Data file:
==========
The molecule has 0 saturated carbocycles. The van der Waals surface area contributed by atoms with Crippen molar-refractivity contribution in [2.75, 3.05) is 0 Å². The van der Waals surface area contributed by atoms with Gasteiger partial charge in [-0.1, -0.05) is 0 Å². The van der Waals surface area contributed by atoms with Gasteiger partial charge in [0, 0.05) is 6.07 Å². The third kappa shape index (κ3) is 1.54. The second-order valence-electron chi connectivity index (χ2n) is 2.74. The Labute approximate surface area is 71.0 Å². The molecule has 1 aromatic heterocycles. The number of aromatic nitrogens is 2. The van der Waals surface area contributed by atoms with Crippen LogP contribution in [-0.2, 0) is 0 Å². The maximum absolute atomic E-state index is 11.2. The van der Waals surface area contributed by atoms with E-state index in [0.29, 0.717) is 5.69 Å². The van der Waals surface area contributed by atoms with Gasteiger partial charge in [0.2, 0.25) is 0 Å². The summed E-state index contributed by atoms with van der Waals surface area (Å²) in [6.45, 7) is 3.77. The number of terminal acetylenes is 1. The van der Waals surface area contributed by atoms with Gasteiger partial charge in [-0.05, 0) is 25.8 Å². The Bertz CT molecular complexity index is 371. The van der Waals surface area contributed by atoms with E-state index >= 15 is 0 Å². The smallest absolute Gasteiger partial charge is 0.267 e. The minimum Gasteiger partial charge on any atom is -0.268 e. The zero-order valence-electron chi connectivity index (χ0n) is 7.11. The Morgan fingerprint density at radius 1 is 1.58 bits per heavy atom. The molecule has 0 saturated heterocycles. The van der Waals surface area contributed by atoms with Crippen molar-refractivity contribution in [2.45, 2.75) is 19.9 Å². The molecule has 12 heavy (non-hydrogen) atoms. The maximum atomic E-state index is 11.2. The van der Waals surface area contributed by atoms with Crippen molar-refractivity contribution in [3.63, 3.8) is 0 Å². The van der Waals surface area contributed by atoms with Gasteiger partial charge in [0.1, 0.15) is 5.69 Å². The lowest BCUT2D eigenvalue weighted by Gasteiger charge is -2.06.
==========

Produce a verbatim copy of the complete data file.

The molecule has 0 saturated carbocycles. The van der Waals surface area contributed by atoms with Crippen molar-refractivity contribution in [2.75, 3.05) is 0 Å². The van der Waals surface area contributed by atoms with Gasteiger partial charge in [-0.1, -0.05) is 0 Å². The van der Waals surface area contributed by atoms with Gasteiger partial charge in [0, 0.05) is 6.07 Å². The third kappa shape index (κ3) is 1.54. The second-order valence-electron chi connectivity index (χ2n) is 2.74. The Labute approximate surface area is 71.0 Å². The molecule has 1 aromatic heterocycles. The number of aromatic nitrogens is 2. The van der Waals surface area contributed by atoms with Crippen LogP contribution in [-0.2, 0) is 0 Å². The maximum absolute atomic E-state index is 11.2. The van der Waals surface area contributed by atoms with E-state index in [0.29, 0.717) is 5.69 Å². The van der Waals surface area contributed by atoms with Gasteiger partial charge in [0.2, 0.25) is 0 Å². The summed E-state index contributed by atoms with van der Waals surface area (Å²) in [6.45, 7) is 3.77. The number of terminal acetylenes is 1. The van der Waals surface area contributed by atoms with Gasteiger partial charge in [-0.05, 0) is 25.8 Å². The Bertz CT molecular complexity index is 371. The van der Waals surface area contributed by atoms with E-state index >= 15 is 0 Å². The smallest absolute Gasteiger partial charge is 0.267 e. The minimum Gasteiger partial charge on any atom is -0.268 e. The zero-order valence-electron chi connectivity index (χ0n) is 7.11. The Morgan fingerprint density at radius 1 is 1.58 bits per heavy atom. The molecule has 0 saturated heterocycles. The van der Waals surface area contributed by atoms with Crippen molar-refractivity contribution in [2.45, 2.75) is 19.9 Å². The molecule has 12 heavy (non-hydrogen) atoms. The maximum atomic E-state index is 11.2. The van der Waals surface area contributed by atoms with Crippen molar-refractivity contribution in [3.63, 3.8) is 0 Å². The van der Waals surface area contributed by atoms with Gasteiger partial charge in [0.1, 0.15) is 5.69 Å². The lowest BCUT2D eigenvalue weighted by Gasteiger charge is -2.06.